There has always been a clash between generations: the older person telling the younger one that his world view is naïve, and that one day reality will crush all his foolish notions; and the younger person telling the older one that he has wasted his whole life laboring under outdated notions. And there have always been May-December romances, in which sex gets mixed in with this generational clash. Though in one sense the story is ageless, yet the one depicted in Breezy seems very dated now. Between the sexual revolution of the sixties and the hubris of the Baby Boomers, the generation gap as it was then called had a unique tone to it that sounds flat today.
The title character (Kay Lenz) is a hippie chick of about twenty years, who sees so much good in people that even though she is almost sexually assaulted by a man who picked her up hitchhiking, her Pollyanna attitude is unaffected. In fact, she is such an exceedingly good-natured free spirit that she begins to get on our nerves. And, of course, when it comes to sex she naturally believes in free love.
And then there is Frank (William Holden). He is just as promiscuous as Breezy is, but since he is in his mid-fifties, we cannot call it free love, which seems to connote youth and innocence of a sort. Furthermore, he is grumpy about it. When we first meet Frank, he can barely force himself to be polite as he runs off the woman he just had a one night stand with. Eventually Frank and Breezy meet and eventually they start having sex. Society’s idea of an acceptable couple is one in which the man is of the same class as the woman is or slightly better. Check. He should be bigger and taller than she is. Check. They should be of the same race. Check. He should be about the same age as she is. Oops.
As often happens when a couple deviates from the societal norm, while the man and woman are alone with each other, everything seems fine. They fool themselves into thinking they don’t care what others think. But when they are around those others, what those others think starts becoming a lot more important than they thought it would be. At first, it is little remarks made by strangers. A saleslady refers to Breezy as Frank’s daughter. A waiter asks to see some ID before serving her a drink. Then they run into some of Frank’s friends. They are too polite to say anything about how young Breezy is, but they don’t have to, because they are obviously embarrassed by the awkwardness of the situation.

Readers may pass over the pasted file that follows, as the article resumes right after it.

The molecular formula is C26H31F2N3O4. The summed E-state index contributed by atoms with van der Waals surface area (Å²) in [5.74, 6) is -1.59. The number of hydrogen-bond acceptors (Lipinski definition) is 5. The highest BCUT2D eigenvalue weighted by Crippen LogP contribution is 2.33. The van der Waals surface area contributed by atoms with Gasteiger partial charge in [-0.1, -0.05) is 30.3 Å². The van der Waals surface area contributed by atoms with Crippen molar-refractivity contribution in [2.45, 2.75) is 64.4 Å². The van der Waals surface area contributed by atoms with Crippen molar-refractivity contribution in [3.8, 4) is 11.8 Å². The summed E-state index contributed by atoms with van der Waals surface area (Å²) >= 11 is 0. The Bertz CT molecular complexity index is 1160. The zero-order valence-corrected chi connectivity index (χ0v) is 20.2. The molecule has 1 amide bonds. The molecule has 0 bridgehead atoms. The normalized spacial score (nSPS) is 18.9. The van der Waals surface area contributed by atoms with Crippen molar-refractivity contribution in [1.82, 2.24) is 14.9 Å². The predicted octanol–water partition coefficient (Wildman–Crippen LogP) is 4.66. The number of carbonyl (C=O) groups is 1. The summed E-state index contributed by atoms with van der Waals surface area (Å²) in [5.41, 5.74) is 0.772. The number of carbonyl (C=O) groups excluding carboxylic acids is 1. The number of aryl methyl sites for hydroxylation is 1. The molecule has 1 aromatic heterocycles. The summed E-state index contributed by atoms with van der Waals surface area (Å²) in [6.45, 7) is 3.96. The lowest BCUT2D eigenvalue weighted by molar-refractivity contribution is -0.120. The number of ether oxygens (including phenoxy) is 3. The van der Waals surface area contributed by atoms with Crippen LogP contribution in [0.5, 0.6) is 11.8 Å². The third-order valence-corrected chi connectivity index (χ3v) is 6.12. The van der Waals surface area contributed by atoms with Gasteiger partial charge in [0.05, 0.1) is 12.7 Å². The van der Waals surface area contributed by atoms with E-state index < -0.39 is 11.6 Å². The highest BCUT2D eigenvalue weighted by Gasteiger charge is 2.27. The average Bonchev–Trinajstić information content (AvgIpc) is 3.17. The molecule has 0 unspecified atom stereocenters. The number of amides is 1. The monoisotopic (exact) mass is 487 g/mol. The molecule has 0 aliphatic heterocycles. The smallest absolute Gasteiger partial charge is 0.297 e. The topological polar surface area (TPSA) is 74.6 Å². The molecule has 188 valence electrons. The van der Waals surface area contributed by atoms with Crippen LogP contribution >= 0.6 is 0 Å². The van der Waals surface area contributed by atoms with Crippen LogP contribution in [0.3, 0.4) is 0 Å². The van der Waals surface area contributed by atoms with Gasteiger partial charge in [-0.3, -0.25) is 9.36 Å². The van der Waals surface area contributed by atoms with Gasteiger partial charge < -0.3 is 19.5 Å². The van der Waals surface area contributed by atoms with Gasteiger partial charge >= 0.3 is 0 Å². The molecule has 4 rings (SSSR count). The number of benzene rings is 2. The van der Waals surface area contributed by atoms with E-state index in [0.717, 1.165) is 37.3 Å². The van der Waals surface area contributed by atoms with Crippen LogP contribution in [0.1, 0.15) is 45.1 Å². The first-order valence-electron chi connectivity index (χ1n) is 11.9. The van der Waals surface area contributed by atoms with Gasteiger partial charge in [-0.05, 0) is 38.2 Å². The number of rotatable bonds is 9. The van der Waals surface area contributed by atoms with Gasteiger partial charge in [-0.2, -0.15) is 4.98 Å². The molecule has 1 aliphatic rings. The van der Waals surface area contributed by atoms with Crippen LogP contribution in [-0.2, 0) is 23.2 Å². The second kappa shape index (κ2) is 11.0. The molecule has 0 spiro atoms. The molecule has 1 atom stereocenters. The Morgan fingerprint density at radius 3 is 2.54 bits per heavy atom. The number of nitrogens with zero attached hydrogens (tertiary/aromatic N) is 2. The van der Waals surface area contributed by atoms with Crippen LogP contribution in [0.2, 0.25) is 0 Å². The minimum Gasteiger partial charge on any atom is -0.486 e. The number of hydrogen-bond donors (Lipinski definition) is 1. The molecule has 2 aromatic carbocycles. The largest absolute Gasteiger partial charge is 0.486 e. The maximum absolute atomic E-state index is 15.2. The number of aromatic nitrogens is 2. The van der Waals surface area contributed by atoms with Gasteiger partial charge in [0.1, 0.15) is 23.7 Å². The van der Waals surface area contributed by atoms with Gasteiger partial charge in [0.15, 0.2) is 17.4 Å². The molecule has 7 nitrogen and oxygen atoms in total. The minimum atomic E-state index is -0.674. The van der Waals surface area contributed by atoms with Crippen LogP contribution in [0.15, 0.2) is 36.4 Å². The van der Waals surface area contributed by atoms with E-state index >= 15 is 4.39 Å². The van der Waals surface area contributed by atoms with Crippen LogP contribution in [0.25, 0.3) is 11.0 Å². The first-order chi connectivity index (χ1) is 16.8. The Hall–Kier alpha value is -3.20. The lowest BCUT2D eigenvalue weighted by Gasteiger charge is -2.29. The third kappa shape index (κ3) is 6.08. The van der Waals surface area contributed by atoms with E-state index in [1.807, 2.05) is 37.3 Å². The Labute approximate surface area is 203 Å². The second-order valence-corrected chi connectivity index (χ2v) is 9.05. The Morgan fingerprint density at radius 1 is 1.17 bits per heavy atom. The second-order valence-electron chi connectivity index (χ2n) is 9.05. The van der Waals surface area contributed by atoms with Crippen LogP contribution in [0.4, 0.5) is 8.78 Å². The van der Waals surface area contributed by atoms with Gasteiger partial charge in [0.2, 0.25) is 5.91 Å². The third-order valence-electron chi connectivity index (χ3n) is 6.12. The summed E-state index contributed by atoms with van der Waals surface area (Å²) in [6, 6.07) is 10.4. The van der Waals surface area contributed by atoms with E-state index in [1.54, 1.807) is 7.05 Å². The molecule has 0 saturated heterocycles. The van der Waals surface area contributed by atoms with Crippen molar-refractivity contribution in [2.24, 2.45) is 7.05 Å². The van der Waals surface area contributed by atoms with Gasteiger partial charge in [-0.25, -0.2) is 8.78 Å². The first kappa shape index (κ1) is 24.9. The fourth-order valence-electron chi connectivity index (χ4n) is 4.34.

Breezy, of course, is oblivious, but Frank feels the heavy weight of society’s disapproval. To make matters worse, the next day one of his friends, Bob (Roger Carmel), compliments Frank on his nerve, his ability to have a fling without caring what others think. He says he would like to do the same himself, but he knows he could only be a meal ticket for a girl that young. Besides, Bob goes on to say, he would start thinking of himself a child molester. He says all this believing that Frank is free of such concerns, but it is obvious that he is actually giving voice to all the misgivings that Frank has been managing to repress.
At this point, the movie could have had a realistic ending, which would have been more satisfying. For example, Frank could have gone home and had a heart-to-heart talk with Breezy that their relationship was untenable on account of their age difference, that society’s disapproval was just making him too uncomfortable to continue on with it, and they could have parted as friends. Instead, the movie descends into melodrama and sentiment. First, Frank decides to end it by being mean and treating her with contempt, causing her to leave in tears. Then, Betty (Marj Dusay), the woman he was going with before he met Breezy, who loved Frank but gave up on him and decided to marry someone else, is in an accident in which her new husband has been killed. Frank goes to see her at the hospital, and she starts gushing about how she and her husband only had one week of marriage, but it was a beautiful week, and that is what really matters, and so on in this sentimental vein, which naturally functions as the lesson about life that Frank needed to learn. Frank then goes looking for Breezy and finds her. Of course she forgives him. He says, “Maybe we’ll have a year,” and they walk off happily together.
Not every movie needs to be realistic, of course, and sometimes a tacked-on happy ending is just what we want. But here it really doesn’t work.
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